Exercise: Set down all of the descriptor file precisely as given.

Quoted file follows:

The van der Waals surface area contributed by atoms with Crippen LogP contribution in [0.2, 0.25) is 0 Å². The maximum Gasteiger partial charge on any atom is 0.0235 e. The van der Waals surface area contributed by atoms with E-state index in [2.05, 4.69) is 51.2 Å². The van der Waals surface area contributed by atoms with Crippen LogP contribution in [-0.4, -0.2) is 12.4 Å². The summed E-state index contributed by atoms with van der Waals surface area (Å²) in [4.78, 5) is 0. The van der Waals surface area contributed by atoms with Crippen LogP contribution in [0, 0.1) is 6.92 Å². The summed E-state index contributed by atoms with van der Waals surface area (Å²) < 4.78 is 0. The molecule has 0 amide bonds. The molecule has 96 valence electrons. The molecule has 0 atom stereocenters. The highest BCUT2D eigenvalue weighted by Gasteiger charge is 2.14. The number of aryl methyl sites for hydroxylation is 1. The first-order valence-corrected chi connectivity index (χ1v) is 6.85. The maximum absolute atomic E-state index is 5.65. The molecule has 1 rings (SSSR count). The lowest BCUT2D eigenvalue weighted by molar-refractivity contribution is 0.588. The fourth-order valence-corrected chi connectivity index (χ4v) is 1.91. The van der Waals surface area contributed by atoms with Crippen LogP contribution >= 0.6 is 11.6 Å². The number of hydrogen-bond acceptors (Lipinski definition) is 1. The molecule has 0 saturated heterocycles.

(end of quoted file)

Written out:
The van der Waals surface area contributed by atoms with Crippen LogP contribution in [0.2, 0.25) is 0 Å². The maximum Gasteiger partial charge on any atom is 0.0235 e. The van der Waals surface area contributed by atoms with E-state index in [2.05, 4.69) is 51.2 Å². The van der Waals surface area contributed by atoms with Crippen LogP contribution in [-0.4, -0.2) is 12.4 Å². The summed E-state index contributed by atoms with van der Waals surface area (Å²) in [4.78, 5) is 0. The van der Waals surface area contributed by atoms with Crippen LogP contribution in [0, 0.1) is 6.92 Å². The summed E-state index contributed by atoms with van der Waals surface area (Å²) < 4.78 is 0. The molecule has 0 amide bonds. The molecule has 96 valence electrons. The molecule has 0 atom stereocenters. The highest BCUT2D eigenvalue weighted by Gasteiger charge is 2.14. The number of aryl methyl sites for hydroxylation is 1. The first-order valence-corrected chi connectivity index (χ1v) is 6.85. The maximum absolute atomic E-state index is 5.65. The molecule has 1 rings (SSSR count). The lowest BCUT2D eigenvalue weighted by molar-refractivity contribution is 0.588. The fourth-order valence-corrected chi connectivity index (χ4v) is 1.91. The van der Waals surface area contributed by atoms with Crippen LogP contribution >= 0.6 is 11.6 Å². The number of hydrogen-bond acceptors (Lipinski definition) is 1. The molecule has 0 saturated heterocycles.